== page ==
Four decades later, the Reagan administration refused to provide Congress documents that pertained to an open EPA enforcement action. The information requested, Attorney General William French Smith said, “reflect[ed] enforcement strategy, legal analyses, lists of potential witnesses, settlement considerations and similar materials the disclosure of which might adversely affect a pending enforcement action, overall enforcement policy, or the rights of individuals.” To yield to demands by Congress for information about active investigations, Smith said, would make Congress “in a sense, a partner in the investigation,” and raise “a substantial danger that congressional pressures will influence the course of the investigation.” [Quoted in A. Dolan and T. Garvey, Congressional Investigations of the Department of Justice, 1920-2012: History, Law, and Practice, Congressional Research Service Report for Congress (November 5, 2012), at 6–7.]

The American political system has always worked better in practice than in theory because Americans have made it work, largely through widely accepted norms of behavior that are not legally enforced. Many House Republicans now do not accept the traditional norm against political intrusion into criminal investigations, and many Trump supporters regard any such norms as just more political correctness.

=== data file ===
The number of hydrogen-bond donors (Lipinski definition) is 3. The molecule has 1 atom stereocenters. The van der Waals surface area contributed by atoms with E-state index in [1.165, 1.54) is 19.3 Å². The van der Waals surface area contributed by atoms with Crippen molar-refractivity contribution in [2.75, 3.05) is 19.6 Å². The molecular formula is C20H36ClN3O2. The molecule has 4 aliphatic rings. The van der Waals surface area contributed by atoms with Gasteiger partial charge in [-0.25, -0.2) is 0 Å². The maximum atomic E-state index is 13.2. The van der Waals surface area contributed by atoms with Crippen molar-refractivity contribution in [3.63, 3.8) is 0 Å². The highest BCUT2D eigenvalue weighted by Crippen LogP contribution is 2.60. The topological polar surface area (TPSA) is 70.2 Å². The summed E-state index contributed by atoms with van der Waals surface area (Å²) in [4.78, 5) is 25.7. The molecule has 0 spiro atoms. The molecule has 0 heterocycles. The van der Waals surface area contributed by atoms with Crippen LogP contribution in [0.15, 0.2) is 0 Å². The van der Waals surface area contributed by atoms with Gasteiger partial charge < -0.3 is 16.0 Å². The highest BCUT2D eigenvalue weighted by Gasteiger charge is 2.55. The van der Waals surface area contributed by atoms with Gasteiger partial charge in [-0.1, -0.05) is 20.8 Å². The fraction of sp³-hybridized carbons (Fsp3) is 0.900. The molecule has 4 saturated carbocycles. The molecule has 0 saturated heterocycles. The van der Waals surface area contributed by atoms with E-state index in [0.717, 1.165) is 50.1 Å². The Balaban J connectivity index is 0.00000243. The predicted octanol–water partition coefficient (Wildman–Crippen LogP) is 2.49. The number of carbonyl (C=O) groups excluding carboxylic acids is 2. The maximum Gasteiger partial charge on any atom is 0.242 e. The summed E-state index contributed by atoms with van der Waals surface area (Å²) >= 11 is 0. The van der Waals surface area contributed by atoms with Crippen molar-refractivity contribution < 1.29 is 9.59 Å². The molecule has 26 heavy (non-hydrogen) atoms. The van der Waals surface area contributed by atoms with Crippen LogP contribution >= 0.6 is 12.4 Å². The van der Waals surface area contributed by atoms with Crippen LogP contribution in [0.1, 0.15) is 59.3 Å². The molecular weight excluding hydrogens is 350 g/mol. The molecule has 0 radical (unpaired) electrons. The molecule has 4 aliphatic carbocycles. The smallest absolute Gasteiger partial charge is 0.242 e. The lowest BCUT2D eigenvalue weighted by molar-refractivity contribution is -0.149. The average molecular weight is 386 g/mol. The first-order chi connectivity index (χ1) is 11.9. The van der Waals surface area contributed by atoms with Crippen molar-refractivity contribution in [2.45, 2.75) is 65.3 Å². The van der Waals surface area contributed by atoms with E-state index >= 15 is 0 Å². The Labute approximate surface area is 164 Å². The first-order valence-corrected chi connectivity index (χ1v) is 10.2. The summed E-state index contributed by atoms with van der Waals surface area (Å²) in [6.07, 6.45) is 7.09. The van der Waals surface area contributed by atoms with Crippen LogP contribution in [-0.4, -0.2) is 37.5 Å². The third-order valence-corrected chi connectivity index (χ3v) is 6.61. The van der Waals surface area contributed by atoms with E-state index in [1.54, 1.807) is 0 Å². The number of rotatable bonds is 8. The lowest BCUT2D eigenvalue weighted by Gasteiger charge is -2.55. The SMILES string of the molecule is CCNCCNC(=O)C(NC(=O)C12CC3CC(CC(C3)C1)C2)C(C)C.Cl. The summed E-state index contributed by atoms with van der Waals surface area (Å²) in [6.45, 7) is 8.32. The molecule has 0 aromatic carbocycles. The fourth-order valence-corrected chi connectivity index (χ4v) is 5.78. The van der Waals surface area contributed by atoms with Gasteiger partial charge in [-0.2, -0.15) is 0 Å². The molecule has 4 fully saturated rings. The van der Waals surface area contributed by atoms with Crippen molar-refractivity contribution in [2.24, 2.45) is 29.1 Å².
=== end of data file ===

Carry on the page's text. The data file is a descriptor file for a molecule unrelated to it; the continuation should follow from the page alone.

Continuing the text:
Consistent adherence to accepted norms does not generate a wealth of case law, but there is plainly more than self-restraint that prevents Congress from demanding information about active criminal investigations. “[T]he power to investigate must not be confused with any of the powers of law enforcement; those powers are assigned under our Constitution to the Executive and the Judiciary.” Quinn v. United States (1955). “Since Congress may only investigate into those areas in which it may potentially legislate or appropriate, it cannot inquire into matters which are within the exclusive province of one of the other branches of the Government. Lacking the judicial power given to the Judiciary, it cannot inquire into matters that are exclusively the concern of the Judiciary.” Barenblatt v. United States (1959).